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Tuesday, 4 February 2003

Richard Cooper's 2003 Hoban Adventure 17/28


The South Bank by the Royal Festival Hall and Hungerford Bridge

(Turtle Diary)

From the Embankment I headed over the magnificent new Hungerford Footbridge, its great white struts towering overhead like the masts of a beautiful old ship. The original footbridge had always given me vertigo because you could see the river below your feet and it was too narrow to turn around and get off if you felt that familiar lurching panic. Because of this I had come to avoid using the bridge, which was a shame because it affords one of the best views of the City of London skyline. Now the walkway had been expanded to more than double its original width, and another had also been erected on the other side, I could walk across without fear and enjoy both bridge and view. The train through whose windows Naeara D. notices her rectangles of blue would have been going across the Charing Cross Railway Bridge, which runs adjacent to the footbridge. Once on the South Bank itself however, there was once again no obvious place to leave my yellow paper without it blowing away or getting sodden in the sleet, so I headed towards the Royal Festival Hall itself where there would be ample locations to leave it, and where apart from anything else I could get in out of the cold for a bit.

The Royal Festival Hall is one of my all-time favourite places in London, offering music and dance concerts both ticketed and free, as well as art exhibitions, the Poetry Library (the UK’s only library exclusively for poetry), a record shop, a bookshop, bars, restaurants, and what are effectively the best-kept free public toilets in the city. The building itself is dull, grey and angular, but nowhere as bad as the RCA and in any case, apart from its 1950s architects, nobody ever pretended it was a place to look at.

My original plan for lunch had been to lose my hot salt-beef sandwich virginity at Gaby’s Deli in Charing Cross Road after the South Bank, Trafalgar Square and National Gallery stops. However, all that would take at least another hour, I wasn’t keen on running back outside immediately and the EAT café was beckoning, so I bought a cup of tea and a chicken salad sandwich and took the weight off my feet for an hour. The receipt I was given for my lunch said SEE YOU AGAIN SOON. The chicken sandwich wasn’t particularly exciting and I was disappointed to find myself still a hot salt-beef virgin, but patience was a virtue and I felt sure there’d be another opportunity for that. EAT wasn’t the most Hobanesque of lunch spots, but I had to be here for this quote, which is one of my personal favourites. The film version of Turtle Diary, scripted by Harold Pinter, is much criticised for leaving out so much of the “internal action” which largely makes the book what it is, but I quite like the film for what it is, and always feel that an adaptation and the original book should be seen as separate works. In any case I think both Pinter and the director were sympathetic to this passage for including a shot of Glenda Jackson sitting on the bench and looking up at the train going over the bridge, the windows flashing by like a strip of celluloid in a cine projector. This image, incidentally, is echoed in another of my favourite Hoban passages from my all-time favourite Hoban (and probably any) novel, The Medusa Frequency:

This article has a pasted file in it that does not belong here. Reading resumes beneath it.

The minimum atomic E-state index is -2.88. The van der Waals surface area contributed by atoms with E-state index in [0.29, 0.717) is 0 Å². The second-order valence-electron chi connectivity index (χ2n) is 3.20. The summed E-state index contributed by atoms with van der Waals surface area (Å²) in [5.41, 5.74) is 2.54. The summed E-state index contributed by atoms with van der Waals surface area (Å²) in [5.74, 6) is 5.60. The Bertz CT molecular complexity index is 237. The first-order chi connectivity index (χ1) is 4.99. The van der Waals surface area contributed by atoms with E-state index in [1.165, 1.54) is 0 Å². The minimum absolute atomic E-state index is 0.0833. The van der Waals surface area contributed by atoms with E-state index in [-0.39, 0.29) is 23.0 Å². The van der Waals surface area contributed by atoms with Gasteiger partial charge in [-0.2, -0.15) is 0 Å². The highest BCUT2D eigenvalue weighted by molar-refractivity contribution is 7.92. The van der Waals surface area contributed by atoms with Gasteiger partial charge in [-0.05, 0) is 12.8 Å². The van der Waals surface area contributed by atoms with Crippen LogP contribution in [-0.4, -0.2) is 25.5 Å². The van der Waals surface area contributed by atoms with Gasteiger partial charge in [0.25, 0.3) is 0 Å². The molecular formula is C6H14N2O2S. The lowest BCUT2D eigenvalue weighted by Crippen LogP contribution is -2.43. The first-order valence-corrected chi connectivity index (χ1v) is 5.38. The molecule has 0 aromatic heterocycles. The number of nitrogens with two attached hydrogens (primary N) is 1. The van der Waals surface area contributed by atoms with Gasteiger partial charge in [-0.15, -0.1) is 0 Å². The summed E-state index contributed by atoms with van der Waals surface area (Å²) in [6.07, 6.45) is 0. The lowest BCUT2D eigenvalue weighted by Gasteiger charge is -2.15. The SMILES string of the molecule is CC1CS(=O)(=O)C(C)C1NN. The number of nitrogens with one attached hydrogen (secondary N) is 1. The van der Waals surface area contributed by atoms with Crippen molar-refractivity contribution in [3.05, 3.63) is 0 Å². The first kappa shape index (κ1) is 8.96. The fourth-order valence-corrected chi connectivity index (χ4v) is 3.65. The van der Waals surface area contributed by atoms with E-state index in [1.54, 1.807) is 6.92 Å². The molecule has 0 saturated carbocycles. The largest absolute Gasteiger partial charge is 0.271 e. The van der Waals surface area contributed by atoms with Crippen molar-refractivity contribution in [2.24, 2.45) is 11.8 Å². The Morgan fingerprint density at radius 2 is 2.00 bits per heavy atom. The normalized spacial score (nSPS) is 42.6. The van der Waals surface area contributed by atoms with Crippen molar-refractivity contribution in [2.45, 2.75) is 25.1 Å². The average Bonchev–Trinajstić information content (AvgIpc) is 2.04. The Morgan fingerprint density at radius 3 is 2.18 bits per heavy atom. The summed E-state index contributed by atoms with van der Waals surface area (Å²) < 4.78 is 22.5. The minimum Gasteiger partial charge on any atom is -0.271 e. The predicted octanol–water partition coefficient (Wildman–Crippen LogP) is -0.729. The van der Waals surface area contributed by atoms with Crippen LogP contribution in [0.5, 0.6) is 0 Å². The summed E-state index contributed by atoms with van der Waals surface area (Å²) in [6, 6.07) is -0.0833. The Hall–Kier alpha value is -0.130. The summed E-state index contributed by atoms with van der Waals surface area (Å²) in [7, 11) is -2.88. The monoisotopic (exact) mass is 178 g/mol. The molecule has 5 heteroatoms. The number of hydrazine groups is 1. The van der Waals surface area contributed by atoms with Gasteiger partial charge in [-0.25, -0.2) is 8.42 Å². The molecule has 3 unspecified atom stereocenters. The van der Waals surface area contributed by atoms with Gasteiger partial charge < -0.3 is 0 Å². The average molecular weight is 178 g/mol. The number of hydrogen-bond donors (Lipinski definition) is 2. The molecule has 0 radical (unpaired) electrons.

An ordinary mirror is silvered at the back but the window of a night train has darkness behind the glass. My face and the faces of other travellers were now mirrored on this darkness in a succession of stillnesses. Consider this, said the darkness: any motion at any speed is a succession of stillnesses; any section through an action will show just such a plane of stillness as this dark window in which your seeking face is mirrored. And in each plane of stillness is the moment of clarity that makes you responsible for what you do.
It was good to spend Tuesday lunchtime thinking about these and other words as I sat in the warmth of EAT and looked out the window over the glistening grey South Bank. I looked up at one point and the sleet had stopped and the sky returned to clear blue, as if it was pretending nothing had happened. I wasn’t ready to leave then though, and by the time I was, the sleet had come back. Still, what can you do.

On the way out I placed the Naeara D. yellow paper quote inside one of the perspex holders of a rack of free magazines by Books etc. Outside I took a picture of a train going over the railway bridge but it wasn’t the best illustration of the Turtle Diary quote because the sky was overcast again, leaving no rectangles of blue.

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